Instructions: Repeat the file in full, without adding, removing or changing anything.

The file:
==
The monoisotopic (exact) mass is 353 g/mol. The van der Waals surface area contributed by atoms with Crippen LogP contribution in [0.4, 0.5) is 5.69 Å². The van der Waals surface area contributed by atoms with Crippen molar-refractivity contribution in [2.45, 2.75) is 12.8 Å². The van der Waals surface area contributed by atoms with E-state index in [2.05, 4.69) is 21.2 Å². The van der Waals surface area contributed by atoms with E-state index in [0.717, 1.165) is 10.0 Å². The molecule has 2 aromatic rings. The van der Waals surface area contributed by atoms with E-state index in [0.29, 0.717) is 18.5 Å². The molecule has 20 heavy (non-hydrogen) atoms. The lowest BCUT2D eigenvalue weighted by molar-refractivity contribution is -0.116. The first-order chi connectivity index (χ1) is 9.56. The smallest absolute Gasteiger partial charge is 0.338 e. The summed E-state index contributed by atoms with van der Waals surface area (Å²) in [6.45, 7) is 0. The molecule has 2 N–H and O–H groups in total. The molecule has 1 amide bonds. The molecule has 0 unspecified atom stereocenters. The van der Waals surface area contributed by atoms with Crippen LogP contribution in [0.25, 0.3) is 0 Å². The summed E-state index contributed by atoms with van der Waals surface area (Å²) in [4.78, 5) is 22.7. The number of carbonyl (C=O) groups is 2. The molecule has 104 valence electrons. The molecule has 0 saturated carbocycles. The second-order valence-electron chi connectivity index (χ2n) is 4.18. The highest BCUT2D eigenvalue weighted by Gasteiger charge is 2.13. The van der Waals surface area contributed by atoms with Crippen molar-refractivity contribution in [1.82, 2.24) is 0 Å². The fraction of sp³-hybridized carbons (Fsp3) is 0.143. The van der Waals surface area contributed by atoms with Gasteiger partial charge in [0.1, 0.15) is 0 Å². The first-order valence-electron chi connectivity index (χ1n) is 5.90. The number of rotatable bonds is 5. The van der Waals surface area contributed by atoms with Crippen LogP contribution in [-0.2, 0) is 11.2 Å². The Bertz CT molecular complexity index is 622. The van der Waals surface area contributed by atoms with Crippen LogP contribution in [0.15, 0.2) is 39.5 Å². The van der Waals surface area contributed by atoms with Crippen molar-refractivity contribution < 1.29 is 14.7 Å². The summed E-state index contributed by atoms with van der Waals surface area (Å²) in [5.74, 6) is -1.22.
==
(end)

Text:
The monoisotopic (exact) mass is 353 g/mol. The van der Waals surface area contributed by atoms with Crippen LogP contribution in [0.4, 0.5) is 5.69 Å². The van der Waals surface area contributed by atoms with Crippen molar-refractivity contribution in [2.45, 2.75) is 12.8 Å². The van der Waals surface area contributed by atoms with E-state index in [2.05, 4.69) is 21.2 Å². The van der Waals surface area contributed by atoms with E-state index in [0.717, 1.165) is 10.0 Å². The molecule has 2 aromatic rings. The van der Waals surface area contributed by atoms with E-state index in [0.29, 0.717) is 18.5 Å². The molecule has 20 heavy (non-hydrogen) atoms. The lowest BCUT2D eigenvalue weighted by molar-refractivity contribution is -0.116. The first-order chi connectivity index (χ1) is 9.56. The smallest absolute Gasteiger partial charge is 0.338 e. The summed E-state index contributed by atoms with van der Waals surface area (Å²) in [6.45, 7) is 0. The molecule has 2 N–H and O–H groups in total. The molecule has 1 amide bonds. The molecule has 0 unspecified atom stereocenters. The van der Waals surface area contributed by atoms with Crippen LogP contribution in [0.25, 0.3) is 0 Å². The summed E-state index contributed by atoms with van der Waals surface area (Å²) in [4.78, 5) is 22.7. The number of carbonyl (C=O) groups is 2. The molecule has 104 valence electrons. The molecule has 0 saturated carbocycles. The second-order valence-electron chi connectivity index (χ2n) is 4.18. The highest BCUT2D eigenvalue weighted by Gasteiger charge is 2.13. The van der Waals surface area contributed by atoms with Crippen molar-refractivity contribution in [1.82, 2.24) is 0 Å². The fraction of sp³-hybridized carbons (Fsp3) is 0.143. The van der Waals surface area contributed by atoms with Gasteiger partial charge in [0.1, 0.15) is 0 Å². The first-order valence-electron chi connectivity index (χ1n) is 5.90. The number of rotatable bonds is 5. The van der Waals surface area contributed by atoms with Crippen LogP contribution in [-0.2, 0) is 11.2 Å². The Bertz CT molecular complexity index is 622. The van der Waals surface area contributed by atoms with Crippen LogP contribution in [0.15, 0.2) is 39.5 Å². The van der Waals surface area contributed by atoms with Crippen molar-refractivity contribution < 1.29 is 14.7 Å². The summed E-state index contributed by atoms with van der Waals surface area (Å²) in [5.74, 6) is -1.22.